Somehow my work space shrank to approximately 15 inches square. Ever have that happen?
|Time to clean up!|
Time to clear the deck.
Being my stubborn self, I decided that my fabric would fit into its designated cabinet NO MATTER WHAT.
It meant pulling everything out and re-folding every piece of fabric, but I did it!
The mess got bigger before it got better, but it was a great way to rediscover my stash!
And, look - my table has been FOUND!!!
Now I'm on a mission to use things up!
First up, I made three reversible minky & flannel crib blankets for my sweet, new grandson.
|Minky "giraffe" and a wee baby laugh!|
The blankets would have knocked my stash back several meters - if I hadn't purchased the fabric specially for the job. (Hmm. I'm beginning to understand my problem . . .)
Second attempt at stash busting - half a dozen baby bibs.
This time I DID raid the stash - the special stash. (Everyone has a special stash, right?)
When we were little, my brother and I had pjs made from this very fabric! My mom passed her flannel leftovers to me when my kids were little. What I didn't use for them was tucked away again, and has now been resurrected for my grandson!
Let's call that fabric "vintage". (Just ZIP IT if you thought "antique". Ha!)
|Ready for their first wash to fluff their edges|
I used a bib from my daughter's babyhood as a pattern.
(Yes, I saved it. Yes, it was used for all of my kids and grands - and visiting littles, too. And yes, I'll probably keep it forever! Doesn't everybody keep random baby items forever?)
|The original bib - rootin' tootin' cute!|
Anywho. Enough about my hoarding ways. Back to the bibs!
How they were made
I decided to use flannel (instead of denim) to keep the bibs soft and flexible. The goal is to keep baby's neckline dry when he drools, eats, and spits up. Absorbent is good!
To make a symmetrical shape, I traced the left half of the original bib onto tracing paper. I then folded the tracing paper in half, vertically, and traced the right half.
The bib is made with TWO layers of flannel. Place them WRONG sides together with the pattern on top, and cut both layers at once.
I cut the outline using my rotary cutter - no need to worry about perfection with a soon-to-be raggy edge!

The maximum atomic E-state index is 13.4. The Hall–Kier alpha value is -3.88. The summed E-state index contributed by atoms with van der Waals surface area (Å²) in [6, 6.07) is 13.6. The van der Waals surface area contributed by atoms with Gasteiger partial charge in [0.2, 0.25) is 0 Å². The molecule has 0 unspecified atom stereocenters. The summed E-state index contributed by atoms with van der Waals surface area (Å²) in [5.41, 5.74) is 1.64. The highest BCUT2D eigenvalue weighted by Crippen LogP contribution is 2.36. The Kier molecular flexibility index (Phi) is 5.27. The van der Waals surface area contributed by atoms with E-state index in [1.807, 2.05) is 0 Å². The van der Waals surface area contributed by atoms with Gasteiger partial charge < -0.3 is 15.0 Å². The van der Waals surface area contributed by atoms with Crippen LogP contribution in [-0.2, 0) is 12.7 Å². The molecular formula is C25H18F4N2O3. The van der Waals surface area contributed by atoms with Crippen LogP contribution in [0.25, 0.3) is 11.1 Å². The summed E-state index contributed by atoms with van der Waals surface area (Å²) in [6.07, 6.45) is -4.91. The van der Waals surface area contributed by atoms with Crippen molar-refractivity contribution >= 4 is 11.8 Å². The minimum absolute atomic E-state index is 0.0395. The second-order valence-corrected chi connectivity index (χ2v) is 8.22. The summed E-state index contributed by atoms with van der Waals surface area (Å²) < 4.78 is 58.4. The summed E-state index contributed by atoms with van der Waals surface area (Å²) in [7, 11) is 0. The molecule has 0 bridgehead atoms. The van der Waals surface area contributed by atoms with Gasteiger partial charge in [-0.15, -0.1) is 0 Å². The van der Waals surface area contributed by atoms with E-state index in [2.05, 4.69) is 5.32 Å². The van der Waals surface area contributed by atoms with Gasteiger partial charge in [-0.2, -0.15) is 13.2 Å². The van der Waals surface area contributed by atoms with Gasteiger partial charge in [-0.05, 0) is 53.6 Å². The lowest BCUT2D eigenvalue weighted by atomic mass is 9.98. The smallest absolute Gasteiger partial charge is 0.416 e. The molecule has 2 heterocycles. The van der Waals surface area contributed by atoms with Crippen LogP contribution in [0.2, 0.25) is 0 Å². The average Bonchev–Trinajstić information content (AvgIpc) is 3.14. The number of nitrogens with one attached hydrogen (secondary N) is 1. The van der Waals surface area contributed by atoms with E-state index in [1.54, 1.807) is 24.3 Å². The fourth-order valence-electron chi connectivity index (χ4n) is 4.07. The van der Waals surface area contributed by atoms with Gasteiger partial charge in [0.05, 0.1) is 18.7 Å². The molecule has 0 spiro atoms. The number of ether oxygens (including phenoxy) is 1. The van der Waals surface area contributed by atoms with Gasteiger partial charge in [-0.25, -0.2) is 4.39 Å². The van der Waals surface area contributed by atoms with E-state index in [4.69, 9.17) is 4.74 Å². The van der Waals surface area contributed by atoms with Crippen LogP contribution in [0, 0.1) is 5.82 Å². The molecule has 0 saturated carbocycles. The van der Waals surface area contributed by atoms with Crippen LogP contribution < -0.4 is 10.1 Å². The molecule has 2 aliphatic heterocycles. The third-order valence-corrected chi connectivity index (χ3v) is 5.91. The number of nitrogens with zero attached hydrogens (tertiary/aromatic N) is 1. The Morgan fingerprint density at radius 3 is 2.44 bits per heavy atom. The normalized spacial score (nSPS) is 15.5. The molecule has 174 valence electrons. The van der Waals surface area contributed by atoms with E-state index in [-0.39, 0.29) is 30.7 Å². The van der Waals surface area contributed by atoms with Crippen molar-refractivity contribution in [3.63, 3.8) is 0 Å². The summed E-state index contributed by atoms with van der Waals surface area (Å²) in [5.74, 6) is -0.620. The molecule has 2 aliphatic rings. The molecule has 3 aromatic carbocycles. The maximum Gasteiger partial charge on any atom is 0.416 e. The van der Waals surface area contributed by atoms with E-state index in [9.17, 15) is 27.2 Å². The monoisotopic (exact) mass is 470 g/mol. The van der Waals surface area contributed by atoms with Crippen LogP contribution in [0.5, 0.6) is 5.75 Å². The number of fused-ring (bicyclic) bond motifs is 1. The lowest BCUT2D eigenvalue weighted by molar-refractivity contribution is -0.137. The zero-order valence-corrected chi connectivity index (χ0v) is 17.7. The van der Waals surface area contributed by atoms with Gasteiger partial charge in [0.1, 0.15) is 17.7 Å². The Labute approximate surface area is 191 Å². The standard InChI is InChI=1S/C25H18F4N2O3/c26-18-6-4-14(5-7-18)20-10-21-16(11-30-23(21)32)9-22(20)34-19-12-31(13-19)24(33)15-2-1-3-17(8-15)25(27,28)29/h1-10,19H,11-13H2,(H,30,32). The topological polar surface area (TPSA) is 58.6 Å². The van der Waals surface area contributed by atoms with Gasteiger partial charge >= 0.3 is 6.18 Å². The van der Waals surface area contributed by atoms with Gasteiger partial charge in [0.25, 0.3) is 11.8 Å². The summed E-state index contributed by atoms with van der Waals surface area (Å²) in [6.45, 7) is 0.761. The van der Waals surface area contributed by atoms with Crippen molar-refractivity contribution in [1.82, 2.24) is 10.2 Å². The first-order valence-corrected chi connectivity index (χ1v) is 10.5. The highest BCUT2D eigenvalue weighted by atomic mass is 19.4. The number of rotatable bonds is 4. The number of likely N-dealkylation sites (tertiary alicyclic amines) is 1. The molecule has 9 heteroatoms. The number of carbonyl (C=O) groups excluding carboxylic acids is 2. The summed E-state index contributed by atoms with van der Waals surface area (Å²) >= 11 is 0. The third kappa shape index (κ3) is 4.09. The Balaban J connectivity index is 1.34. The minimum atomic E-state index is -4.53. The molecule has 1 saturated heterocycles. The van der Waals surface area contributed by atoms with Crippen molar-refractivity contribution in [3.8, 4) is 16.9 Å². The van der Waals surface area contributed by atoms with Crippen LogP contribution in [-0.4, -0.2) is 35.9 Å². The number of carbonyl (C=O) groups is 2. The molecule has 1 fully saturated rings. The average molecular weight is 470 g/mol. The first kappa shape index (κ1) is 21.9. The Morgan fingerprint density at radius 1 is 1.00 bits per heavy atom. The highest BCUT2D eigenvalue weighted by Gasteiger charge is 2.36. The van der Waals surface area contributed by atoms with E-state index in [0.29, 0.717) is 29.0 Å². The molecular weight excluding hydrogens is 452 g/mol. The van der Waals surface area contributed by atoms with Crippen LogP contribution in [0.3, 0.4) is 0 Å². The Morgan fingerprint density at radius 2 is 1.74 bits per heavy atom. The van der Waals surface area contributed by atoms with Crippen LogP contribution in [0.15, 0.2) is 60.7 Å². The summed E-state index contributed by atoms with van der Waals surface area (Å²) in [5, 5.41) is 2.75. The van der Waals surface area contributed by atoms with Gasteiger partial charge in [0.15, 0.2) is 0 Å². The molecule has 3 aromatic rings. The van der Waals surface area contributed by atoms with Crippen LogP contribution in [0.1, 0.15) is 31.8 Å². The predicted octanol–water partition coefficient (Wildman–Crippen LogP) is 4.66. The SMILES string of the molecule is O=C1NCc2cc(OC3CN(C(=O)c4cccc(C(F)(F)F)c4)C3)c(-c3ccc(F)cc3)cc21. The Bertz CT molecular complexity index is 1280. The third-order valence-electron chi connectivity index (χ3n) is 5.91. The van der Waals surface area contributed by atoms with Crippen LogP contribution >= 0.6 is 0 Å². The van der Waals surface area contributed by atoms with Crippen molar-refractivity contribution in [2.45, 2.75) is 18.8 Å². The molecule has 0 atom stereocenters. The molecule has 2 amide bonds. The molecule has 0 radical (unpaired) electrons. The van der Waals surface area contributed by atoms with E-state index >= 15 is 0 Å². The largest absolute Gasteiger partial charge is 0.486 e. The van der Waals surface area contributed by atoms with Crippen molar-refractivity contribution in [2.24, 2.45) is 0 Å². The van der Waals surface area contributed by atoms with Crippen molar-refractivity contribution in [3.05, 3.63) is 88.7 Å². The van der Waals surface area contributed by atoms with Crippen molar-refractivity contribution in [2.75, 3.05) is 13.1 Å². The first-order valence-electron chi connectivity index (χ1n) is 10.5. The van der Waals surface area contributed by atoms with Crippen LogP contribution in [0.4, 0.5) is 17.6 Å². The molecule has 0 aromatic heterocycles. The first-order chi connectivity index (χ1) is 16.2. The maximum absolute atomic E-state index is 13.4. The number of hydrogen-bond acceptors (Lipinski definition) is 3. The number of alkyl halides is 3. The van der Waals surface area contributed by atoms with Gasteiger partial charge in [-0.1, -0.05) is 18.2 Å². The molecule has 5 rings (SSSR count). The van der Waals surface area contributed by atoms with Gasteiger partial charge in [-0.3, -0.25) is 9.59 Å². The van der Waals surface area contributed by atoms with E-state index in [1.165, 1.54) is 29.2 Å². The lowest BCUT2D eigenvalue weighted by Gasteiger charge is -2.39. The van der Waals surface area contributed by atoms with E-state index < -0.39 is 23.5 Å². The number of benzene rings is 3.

Oh! I used a rotary circle tool for the neck holes, too.
See the lines I marked to find the center point of the red circle? If you save that first cut-out to use as a centering guide for the remaining bibs you won't have to mark again. Just set the marked piece in place according to the pattern, remove the pattern, and then cut using the tool.
Another tip - don't cut the separating line all the way through to the neck hole.
|Leave a bridge|
Cutting it partway lets you know where to sew, but the "bridge" keeps things from flopping around and stretching out of shape as you stitch.
Layering the wrong sides together means you are now ready to sew without adding any extra flips or turns!
It is possible to sew the entire perimeter AND the neck hole without breaking the thread. I used about a half-inch seam allowance - don't worry about being too exact here. Close is good enough!
Start on one side of the bib and stitch to the slash - turn the corner and follow the slash to the neck hole. Follow around the hole back to the slash. Turn the corners and stitch your way back out to the perimeter.
|Stitch all around|
This is what it looks like after stitching:
At that point, finish cutting the slash to the neck hole.
Then snip around the entire perimeter and the neck hole to create a raggy edge. Be careful to cut UP TO the stitched line, but not through it.
Add a small snap or a bit of Velcro to finish.
I happened to have *ahem* VINTAGE snaps on hand from my very first sewing kit - laugh if you will, but they came in pretty handy 40 years later, didn't they? Ha!
From a safety perspective, I wouldn't use anything around a baby's neck that doesn't release easily. Please use your best judgement if you decide to try a similar project!
The bibs measure about 10 or 10.5 inches wide, and about 14 inches long. The neck hole is 3.5 inches across. Keep the fasteners inside, and close to, the stitched edges of the neck "ends" by the slash - you don't need much overlap.
In the Studio
You know how sometimes simple, classic designs trump fancy ones? The quilt on my frame is a case in point.
I'm reluctant to say how long this has been on the frame, but it's been a while.
I tried some stuff. And I *hated* it. So I tried some more stuff. And hated that, too!
That's real life for ya. Sometimes things don't work out the way you think they should.
Now that the quilting plan has been simplified, the quilt is much happier!! (and so am I!) I just wish I'd taken this route sooner.
My seam ripper and I will be "reverse sewing" tomorrow, and then I'll be able to finish the last three blocks and get this beauty back to its owner!
They still tell me I'm not allowed to move in yet. Spoil sports. Ha!
I believe the plan for this week is to get the walls primed and to start the flooring - yay!
Try, Learn, & Grow!